2019 Readers’ Choice Best Law Firm in Maple Grove

Henningson & Snoxell, Ltd. is pleased to announce that we have been named 2019 Readers’ Choice Best Law Firm by the Maple Grove Magazine. We are dedicated to making a positive difference in the community and honored to receive this designation.

Established in 1981, our firm has built a loyal client base by combining small business customer service and accessibility with knowledge in many fields of law.

We offer integrity-driven legal services for businesses and individuals throughout the Minneapolis-St. Paul metro. With seventeen attorneys and five major practice areas, we are equipped to handle any complex case, from mechanic’s liens to estate planning. Our attorneys know the right questions to ask and are dedicated to actively listen to our clients’ needs and provide honest representation throughout the litigation process.

At our core, we are family-focused, principle-driven, and passionate about community outreach. Our firm participates in local charitable events and is actively involved in bar associations, steering committees, scholarship foundations, and trade organizations. Several of our attorneys have been board members on a number of the local chambers of commerce, from TwinWest to I-94. They and their families—just like our clients—live and work in Maple Grove and the surrounding areas.

At some point in life, nearly every person will need to seek an attorney’s help, whether to establish a start-up, resolve a conflict, or set up an estate plan. Henningson & Snoxell is honored to help our clients and provide for their legal needs. We are grateful for our designation as the 2019 Readers’ Choice Best Law Firm and look forward to many more years upholding this distinction by serving the Maple Grove community.

Client Spotlight

“Henningson & Snoxell represented us as we navigated the path of selling our business. It was a long and seemingly complicated process, but we were well-advised as they helped us through the many obstacles. They were well aware of the implications of various details and had the foresight in matters, so we had a successful transaction. They were very professional and knowledgeable, good people to work with. I would highly recommend them.”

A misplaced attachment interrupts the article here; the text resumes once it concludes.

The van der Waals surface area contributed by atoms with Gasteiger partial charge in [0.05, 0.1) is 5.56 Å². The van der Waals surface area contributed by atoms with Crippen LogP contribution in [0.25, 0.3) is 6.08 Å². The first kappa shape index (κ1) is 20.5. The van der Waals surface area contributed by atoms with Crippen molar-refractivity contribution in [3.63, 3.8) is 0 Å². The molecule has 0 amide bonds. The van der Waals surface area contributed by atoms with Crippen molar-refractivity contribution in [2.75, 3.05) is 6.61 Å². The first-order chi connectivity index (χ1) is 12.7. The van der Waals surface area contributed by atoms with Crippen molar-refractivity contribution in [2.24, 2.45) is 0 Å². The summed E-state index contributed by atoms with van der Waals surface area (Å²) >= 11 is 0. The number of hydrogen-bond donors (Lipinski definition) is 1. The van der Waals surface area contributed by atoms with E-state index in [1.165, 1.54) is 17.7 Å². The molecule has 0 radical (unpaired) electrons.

– Rick and Susan Dubay

“Navigating a business start-up can often be tumultuous if you don’t have trusted advisors and clear guidance. For me, the team at Henningson & Snoxell has become one of my most trusted sources for growing the business, and I am eternally grateful to have access to a firm that truly cares about my business as well as personal future. Thank you!”

– Peter Johnson, Archway Defense

We invite you to read more testimonials or contact us to learn more.

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Henningson & Snoxell, Ltd. 2019 Minnesota Super Lawyers Honorees

07.08.2019 Written by: Henningson & Snoxell, Ltd.

2019 Minnesota Super Lawyers honorees

Henningson & Snoxell, Ltd. is excited to announce the firm’s 2019 Minnesota Super Lawyers honorees, a designation reserved for only five percent of the total lawyers in the state.

The Super Lawyers honor recognizes those attorneys who have exhibited excellence in practice and continue to earn the respect of their peers by providing high quality legal services.

Published in Super Lawyers, this annual list of top attorneys originates from Bill White and Steve Kaplan’s Minnesota Law & Politics magazine. Nominees are selected based on peer evaluations, independent research, and criteria such as scholarly writings, leadership, and community engagement. The Henningson & Snoxell, Ltd. 2019 Minnesota Super Lawyers include:

Steven M. Graffunder


Steve serves as the chair of the firm’s Real Estate Department and is a member of the Minnesota and Hennepin County bar associations. He is a Real Property Law Specialist and practices primarily in the areas of commercial and residential real estate, construction law, mechanic’s liens, and banking law. This is his sixteenth Minnesota Super Lawyers award.

Mark V. Steffenson


Mark concentrates his practice in business and commercial litigation and is a recipient of the AV® Preeminent Peer Review Rating in the distinguished legal directory, Martindale-Hubbell®. This is his twelfth year receiving the Minnesota Super Lawyers distinction.

Jeffrey A. Berg


Jeff is Chair of the Family Law practice group at Henningson & Snoxell, Ltd. and is receiving the Minnesota Super Lawyers honor for the tenth time.

Craig T. Dokken


Craig’s practice is concentrated in the areas of Construction and Real Estate Litigation. This is his seventh time being named to Minnesota Super Lawyers, and he has also received an AV® Preeminent Peer Review Rating in Martindale-Hubbell®.

Kristin L. Kingsbury


Kristin has previously been selected as a Rising Star and among Top Women Attorneys by Super Lawyers and this year received the honor of Minnesota Super Lawyers. She has extensive litigation experience in both state and federal courts and has successfully litigated matters in Minnesota, Rhode Island, Maryland, Georgia, Florida, Wisconsin, Illinois, and Kansas.

For over 35 years, Henningson & Snoxell has served individuals and businesses with effective legal counsel and representation. Our attorneys work with integrity-driven professionalism centered in strong principles, a family focus, and community dedication.

Contact us for more information.

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What Happens to Spousal Maintenance at Retirement?

05.30.2019 Written by: Henningson & Snoxell, Ltd.

Spousal Maintenance - Henningson & Snoxell, Ltd.